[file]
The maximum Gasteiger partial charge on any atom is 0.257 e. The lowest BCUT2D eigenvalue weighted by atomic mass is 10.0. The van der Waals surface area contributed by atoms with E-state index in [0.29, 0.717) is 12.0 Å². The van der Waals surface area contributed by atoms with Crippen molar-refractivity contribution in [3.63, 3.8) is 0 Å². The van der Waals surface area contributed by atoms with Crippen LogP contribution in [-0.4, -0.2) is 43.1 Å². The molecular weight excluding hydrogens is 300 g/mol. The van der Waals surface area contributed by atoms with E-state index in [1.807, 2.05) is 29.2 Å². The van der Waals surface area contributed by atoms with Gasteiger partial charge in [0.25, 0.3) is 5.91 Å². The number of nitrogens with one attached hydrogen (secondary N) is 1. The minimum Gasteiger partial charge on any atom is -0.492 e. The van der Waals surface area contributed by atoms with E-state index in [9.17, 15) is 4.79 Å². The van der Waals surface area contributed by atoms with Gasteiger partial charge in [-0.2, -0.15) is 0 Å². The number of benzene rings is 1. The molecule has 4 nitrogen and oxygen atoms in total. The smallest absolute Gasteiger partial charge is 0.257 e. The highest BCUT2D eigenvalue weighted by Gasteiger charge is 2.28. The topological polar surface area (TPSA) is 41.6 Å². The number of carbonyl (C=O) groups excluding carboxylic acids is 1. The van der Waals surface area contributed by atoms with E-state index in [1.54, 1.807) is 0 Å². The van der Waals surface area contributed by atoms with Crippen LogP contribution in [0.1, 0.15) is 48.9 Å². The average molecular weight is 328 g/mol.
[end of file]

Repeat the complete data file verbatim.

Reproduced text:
The maximum Gasteiger partial charge on any atom is 0.257 e. The lowest BCUT2D eigenvalue weighted by atomic mass is 10.0. The van der Waals surface area contributed by atoms with E-state index in [0.29, 0.717) is 12.0 Å². The van der Waals surface area contributed by atoms with Crippen molar-refractivity contribution in [3.63, 3.8) is 0 Å². The van der Waals surface area contributed by atoms with Crippen LogP contribution in [-0.4, -0.2) is 43.1 Å². The molecular weight excluding hydrogens is 300 g/mol. The van der Waals surface area contributed by atoms with E-state index in [1.807, 2.05) is 29.2 Å². The van der Waals surface area contributed by atoms with Gasteiger partial charge in [0.25, 0.3) is 5.91 Å². The number of nitrogens with one attached hydrogen (secondary N) is 1. The minimum Gasteiger partial charge on any atom is -0.492 e. The van der Waals surface area contributed by atoms with E-state index in [9.17, 15) is 4.79 Å². The van der Waals surface area contributed by atoms with Gasteiger partial charge in [-0.2, -0.15) is 0 Å². The number of benzene rings is 1. The molecule has 4 nitrogen and oxygen atoms in total. The smallest absolute Gasteiger partial charge is 0.257 e. The highest BCUT2D eigenvalue weighted by Gasteiger charge is 2.28. The topological polar surface area (TPSA) is 41.6 Å². The number of carbonyl (C=O) groups excluding carboxylic acids is 1. The van der Waals surface area contributed by atoms with E-state index in [1.54, 1.807) is 0 Å². The van der Waals surface area contributed by atoms with Crippen LogP contribution in [0.1, 0.15) is 48.9 Å². The average molecular weight is 328 g/mol.